When Samiksha Salian, 30, gave birth to her first child, Neevaan, in 2009, she did not realise that the abnormal shape of his head could stem from a rare birth defect that could hamper his brain’s growth.
When Neevan turned one, he was diagnosed with craniosynostosis, a congenital defect in which a premature fusion of the skull sutures leads to restriction of skull growth and increased pressure in the brain.
Neevaan underwent a surgery last September to correct the defect at Bhatia Hospital, Grant Road. It was only last month when doctors confirmed his normal progress, that Salian was relieved.
“I thought the abnormal head size will get in shape with regular massage,” said the Vile Parle resident.
The gravity of Neevan’s condition came to light in last July when Neevan had a severe convulsion and had to be admitted in the intensive care unit. “The doctors told us to show him to a paediatric neurosurgeon,” said Salian.
“Neevan’s skull was compressed on one side. He was suffering from bicoronal synostosis, a type of craniosynostosis,” said Dr Naresh Biyani, paediatric neurosurgeon, Bhatia Hospital, Grant Road.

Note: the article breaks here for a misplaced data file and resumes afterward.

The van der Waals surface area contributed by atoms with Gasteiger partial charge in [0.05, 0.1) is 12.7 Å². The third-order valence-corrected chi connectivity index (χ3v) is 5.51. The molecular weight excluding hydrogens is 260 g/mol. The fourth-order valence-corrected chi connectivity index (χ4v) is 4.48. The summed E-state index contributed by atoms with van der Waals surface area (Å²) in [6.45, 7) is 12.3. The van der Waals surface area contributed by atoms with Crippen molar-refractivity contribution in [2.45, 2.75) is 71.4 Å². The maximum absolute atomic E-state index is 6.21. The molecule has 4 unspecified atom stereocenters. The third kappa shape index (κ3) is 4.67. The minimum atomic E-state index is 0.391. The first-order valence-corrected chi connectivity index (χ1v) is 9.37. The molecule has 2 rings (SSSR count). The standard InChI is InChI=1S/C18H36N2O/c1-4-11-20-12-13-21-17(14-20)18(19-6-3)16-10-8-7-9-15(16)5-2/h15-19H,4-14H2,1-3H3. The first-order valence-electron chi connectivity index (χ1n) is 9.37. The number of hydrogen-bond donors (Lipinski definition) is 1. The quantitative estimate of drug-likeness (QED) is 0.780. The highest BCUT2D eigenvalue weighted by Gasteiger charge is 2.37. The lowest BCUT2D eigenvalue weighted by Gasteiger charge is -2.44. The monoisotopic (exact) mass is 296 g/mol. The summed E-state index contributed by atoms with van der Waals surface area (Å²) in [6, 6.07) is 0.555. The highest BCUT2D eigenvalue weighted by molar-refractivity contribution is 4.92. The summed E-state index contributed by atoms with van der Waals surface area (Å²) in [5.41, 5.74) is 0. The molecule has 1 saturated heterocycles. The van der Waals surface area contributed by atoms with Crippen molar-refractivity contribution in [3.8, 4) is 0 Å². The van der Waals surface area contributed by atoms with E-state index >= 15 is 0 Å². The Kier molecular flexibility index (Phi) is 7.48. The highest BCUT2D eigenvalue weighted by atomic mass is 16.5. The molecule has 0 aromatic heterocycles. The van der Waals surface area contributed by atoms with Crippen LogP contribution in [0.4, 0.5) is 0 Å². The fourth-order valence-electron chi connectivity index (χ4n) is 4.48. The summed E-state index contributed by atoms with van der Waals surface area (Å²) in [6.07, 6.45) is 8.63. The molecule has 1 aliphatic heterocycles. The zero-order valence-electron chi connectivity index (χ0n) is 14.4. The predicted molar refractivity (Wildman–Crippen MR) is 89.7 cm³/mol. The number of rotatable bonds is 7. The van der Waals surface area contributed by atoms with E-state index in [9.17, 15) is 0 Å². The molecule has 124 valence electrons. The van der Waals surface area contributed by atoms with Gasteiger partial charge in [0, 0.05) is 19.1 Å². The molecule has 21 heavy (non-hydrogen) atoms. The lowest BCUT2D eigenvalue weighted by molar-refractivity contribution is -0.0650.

The CT scan revealed that both joints of the skull were fused prematurely, which are open in a normal child.
The inside of the skull showed signs of raised pressure on the brain.
As the baby was growing, his brain was becoming larger and it could not find space to grow. “If not operated in time, it could have hindered the growth of the brain. The pressure could have also lead to blindness,” said Biyani
The doctors did a surgery and found that a new forehead was reconstructed using his forehead bones.
“Craniosynostosis is not very common. When it leads to restriction of the growth of the skull, leading to pressures in the brain and eyes, it should be operated as early as possible,” said Dr Deepu Banerji, neurosurgeon, Fortis Hospital, Mulund.